Arc Copies, August, Contemporary, Fiction, Reviews, YA Lit
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Book Review | Dead Girl

This book has good potential to be a really good book–along the lines of Wintergirl, or Speak, or All the Rage, addressing an important topic that a lot of young teens experience today: bullying. Yet there reached a point in the story where the author totally loses me.

28822112If her mother wasn’t watching, Kylie Presby would punch Queen Bee, Natalie Silvers, in the face -again. But as Kylie wipes her tears away with the layers of toilet paper encasing her car, she knows she can’t retaliate like she did last time. Her dead mother wouldn’t approve. Kylie no longer cares about popularity. Invisible would work just fine.

Then the new kid, Braydon, mysterious, good looking and too clever for his own good, shows up and sacrifices his social status, becoming Kylie’s shield from the front line assault. After enough chocolate ice cream and movies it’s as if they’re best friends. Crazy, since Kylie knows so little about him.

As Natalie continues her relentless attacks on Kylie another person deals with his own line of bullies. Jack Stine was popular until his deepest secret was revealed and his friends abandoned him. Kylie and Jack bond over their tormentors and form an unbreakable friendship.

Three lost souls each with a story that binds them together, but will it be enough when the bullying goes too far and secrets are revealed?

“#deadgirl … Who knew whales could survive so long out of water.”

After punching Natalie Silvers, the reigning Queen Bee at Kylie Presby’s highschool, in the mouth for making a nasty comment about her deceased mother, Kylie becomes the victim of severe bullying. She is called a cow, she is mooed at, and among other things, a hashtag is started: #deadgirl.

“Why doesn’t she just kill herself #deadgirl”

Among Natalie’s other victims of her bullying is Jack, who she outed as being gay, and thus everyone in the school feels they must turn on him as well, because Natalie said so.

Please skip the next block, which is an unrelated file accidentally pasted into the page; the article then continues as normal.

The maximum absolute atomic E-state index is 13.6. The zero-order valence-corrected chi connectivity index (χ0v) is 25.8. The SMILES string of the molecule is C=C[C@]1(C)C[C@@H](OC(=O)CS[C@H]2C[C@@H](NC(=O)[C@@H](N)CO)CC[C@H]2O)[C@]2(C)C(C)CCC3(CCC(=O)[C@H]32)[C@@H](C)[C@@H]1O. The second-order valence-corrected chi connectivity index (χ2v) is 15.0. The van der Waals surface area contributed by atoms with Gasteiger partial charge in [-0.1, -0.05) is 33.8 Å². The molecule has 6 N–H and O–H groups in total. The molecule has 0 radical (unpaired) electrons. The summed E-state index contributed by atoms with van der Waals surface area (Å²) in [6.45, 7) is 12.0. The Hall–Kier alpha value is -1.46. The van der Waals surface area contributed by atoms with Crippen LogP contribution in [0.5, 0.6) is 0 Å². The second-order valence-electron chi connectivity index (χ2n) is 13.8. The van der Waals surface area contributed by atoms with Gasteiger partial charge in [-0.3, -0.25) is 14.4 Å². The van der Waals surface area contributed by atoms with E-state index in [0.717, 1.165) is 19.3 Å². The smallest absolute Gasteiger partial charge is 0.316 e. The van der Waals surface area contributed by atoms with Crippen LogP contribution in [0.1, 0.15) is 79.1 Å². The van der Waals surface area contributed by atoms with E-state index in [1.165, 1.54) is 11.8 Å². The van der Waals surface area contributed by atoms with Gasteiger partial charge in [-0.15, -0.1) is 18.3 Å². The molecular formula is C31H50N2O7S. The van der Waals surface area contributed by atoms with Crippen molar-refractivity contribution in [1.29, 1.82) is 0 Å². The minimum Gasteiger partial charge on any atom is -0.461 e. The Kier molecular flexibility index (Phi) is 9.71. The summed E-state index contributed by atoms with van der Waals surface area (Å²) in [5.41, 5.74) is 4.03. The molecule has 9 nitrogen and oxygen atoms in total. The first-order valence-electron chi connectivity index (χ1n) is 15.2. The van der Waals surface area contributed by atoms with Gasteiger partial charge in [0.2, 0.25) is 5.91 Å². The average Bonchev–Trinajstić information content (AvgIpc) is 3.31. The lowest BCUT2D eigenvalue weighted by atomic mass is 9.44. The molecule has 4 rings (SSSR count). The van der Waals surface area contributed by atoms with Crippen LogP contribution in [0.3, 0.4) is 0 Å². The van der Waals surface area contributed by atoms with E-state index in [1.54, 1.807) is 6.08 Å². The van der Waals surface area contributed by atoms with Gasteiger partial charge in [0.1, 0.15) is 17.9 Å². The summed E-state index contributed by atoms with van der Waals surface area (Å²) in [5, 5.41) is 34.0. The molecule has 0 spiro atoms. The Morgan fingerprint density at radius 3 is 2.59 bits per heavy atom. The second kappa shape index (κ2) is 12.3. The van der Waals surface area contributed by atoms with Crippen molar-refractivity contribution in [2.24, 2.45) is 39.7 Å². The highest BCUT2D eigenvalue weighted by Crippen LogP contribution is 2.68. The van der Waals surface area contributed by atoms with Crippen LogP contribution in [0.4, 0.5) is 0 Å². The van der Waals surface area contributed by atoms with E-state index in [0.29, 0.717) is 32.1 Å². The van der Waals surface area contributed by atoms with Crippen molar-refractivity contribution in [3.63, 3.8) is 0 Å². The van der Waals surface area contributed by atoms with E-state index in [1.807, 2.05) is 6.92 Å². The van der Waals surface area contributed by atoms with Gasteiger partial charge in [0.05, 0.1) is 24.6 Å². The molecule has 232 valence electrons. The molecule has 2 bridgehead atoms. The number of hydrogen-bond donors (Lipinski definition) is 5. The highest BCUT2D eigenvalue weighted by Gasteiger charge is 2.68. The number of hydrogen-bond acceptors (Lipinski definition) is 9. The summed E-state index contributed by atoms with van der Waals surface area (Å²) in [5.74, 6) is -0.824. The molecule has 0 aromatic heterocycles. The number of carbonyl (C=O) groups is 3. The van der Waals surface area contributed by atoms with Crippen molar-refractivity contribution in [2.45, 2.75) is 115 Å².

It just makes me so angry that people blindly follow such a cruel person.

One day, Kylie meets the new transfer, Braydon, and through his persistence they become friends, raising her current friend count to two. I really enjoyed the friendship between the three of them and seeing Kylie and Braydon’s romance go from friends to relationship.

Where the author lost me was halfway through when all of the sudden, her crush Drew dumps his girlfriend, Natalie–yes, the evil queen–and all of the sudden wants to start dating her. Now, he’s been there through all of Kylie’s bullying, and hasn’t done anything. Hasn’t stood up for her, tried to stop Natalie. Nothing. And Kylie is just willing to look the other way and provide excuses for him. She begins to turn her back on her true friends, Braydon and here best friend Sam.

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That just pissed me off. The story got better again by the end, but it just wasn’t the same for me. I lost respect for Kylie’s character, and felt it lost an important element to the story that it had had before then. That plot point felt unnecessary to me.

I don’t know, if I had had a crush on a boy before hand, and then was subject to severe bullying and he did nothing, there is no way we would be together.


Overall: this book was good but frustrating read.

*I was provided an arc copy from Mark My Words Publicity in exchange for an honest review

My Rating: 3/5 stars


  1. Ugh. Hate it when otherwise smart girls go fawning over jerks (in a wholly uncharacteristic way, too). Also hate it when otherwise smart boys go fawning of shrews, too. Just…ick. It’s called common sense and character consistency, people.


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